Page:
Photo: Robert Clark

Rising national home prices and lagging wage growth is putting the dream of homeownership out of reach for many would-be American buyers.

Home prices in the first quarter of this year sat at their least affordable level since 2008, according to a report released yesterday by ATTOM Data Solutions, a multi-sourced national property data warehouse.

“Home price appreciation continued to outpace wage growth, speeding up the affordability treadmill for prospective homebuyers even without the rise in mortgage rates,” Daren Blomquist, senior vice president at ATTOM Data Solutions, says in the digital release.

To measure overall housing affordability, ATTOM created an index based on the percentage of income needed to buy a median-priced home relative to historic averages.

A reading above 100 indicates that median home prices are more affordable than the historic average, and a reading below 100 indicates median home prices are less affordable than the historic average.

Nationwide, the second quarter home affordability index reading of 95 was down from a reading of 102 recorded the previous quarter. The second quarter’s level was down from last year’s reading of 103 and the index’s lowest reading since the third quarter of 2008 — when the index was 86.

Over the last year, the national median home price rose 4.7 percent to $245,000 in the second quarter of this year, remaining above the average weekly wage growth of 3.3 percent. On a quarterly basis, national home prices fell 7.4 percent from the first quarter.

Since the first quarter of 2012, national median home prices have risen 75 percent while at the same time average weekly wages have increased 13 percent.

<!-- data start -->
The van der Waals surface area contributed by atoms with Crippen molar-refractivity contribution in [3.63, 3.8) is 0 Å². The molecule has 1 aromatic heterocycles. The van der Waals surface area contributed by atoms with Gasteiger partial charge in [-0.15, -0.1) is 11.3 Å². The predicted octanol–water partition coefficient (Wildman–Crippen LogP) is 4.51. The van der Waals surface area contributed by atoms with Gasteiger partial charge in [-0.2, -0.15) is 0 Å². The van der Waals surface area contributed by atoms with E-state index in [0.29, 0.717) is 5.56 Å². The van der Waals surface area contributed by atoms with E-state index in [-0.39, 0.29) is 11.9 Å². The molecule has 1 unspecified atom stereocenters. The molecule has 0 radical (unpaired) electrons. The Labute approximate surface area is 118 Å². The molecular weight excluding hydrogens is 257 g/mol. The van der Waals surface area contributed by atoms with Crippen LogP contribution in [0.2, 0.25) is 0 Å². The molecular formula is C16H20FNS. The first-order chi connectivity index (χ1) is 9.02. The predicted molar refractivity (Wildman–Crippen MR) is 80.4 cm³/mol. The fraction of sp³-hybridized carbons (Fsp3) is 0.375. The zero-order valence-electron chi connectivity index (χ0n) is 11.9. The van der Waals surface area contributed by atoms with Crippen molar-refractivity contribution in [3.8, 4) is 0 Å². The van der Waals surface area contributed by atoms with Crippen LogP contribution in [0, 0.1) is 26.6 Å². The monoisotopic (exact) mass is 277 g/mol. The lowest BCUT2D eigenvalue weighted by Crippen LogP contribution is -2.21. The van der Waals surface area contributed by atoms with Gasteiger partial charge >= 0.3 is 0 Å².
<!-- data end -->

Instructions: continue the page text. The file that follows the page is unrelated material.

Annual home price appreciation outpaced wage growth in 64 percent of counties analyzed by ATTOM for the report.

Median home prices were less affordable than historic averages in 59 percent of local markets in the second quarter. Some 75 percent of local markets were not affordable for average wage earners — based on a 3 percent down payment and a maximum front-end debt-to-income ratio of 28 percent.

The average wage earner would need to spend a little over 31 percent of their income to buy a median-priced home in the second quarter — slightly above the historic average of 29.6 percent.

And in some white-hot markets, like Brooklyn, NY, the income required to buy the typical home has skyrocketed. The average wage earner in Brooklyn would need to spend over 123 percent of their income on housing costs.

In addition to rising home prices, homebuyers have had to contend with rising mortgage rates.

“Slowing home price appreciation in the second quarter was not enough to counteract an 11 percent increase in mortgage rates compared to a year ago, resulting in the worst home affordability we’ve seen in nearly 10 years,” Blomquist says.

Click here to read the entire release.

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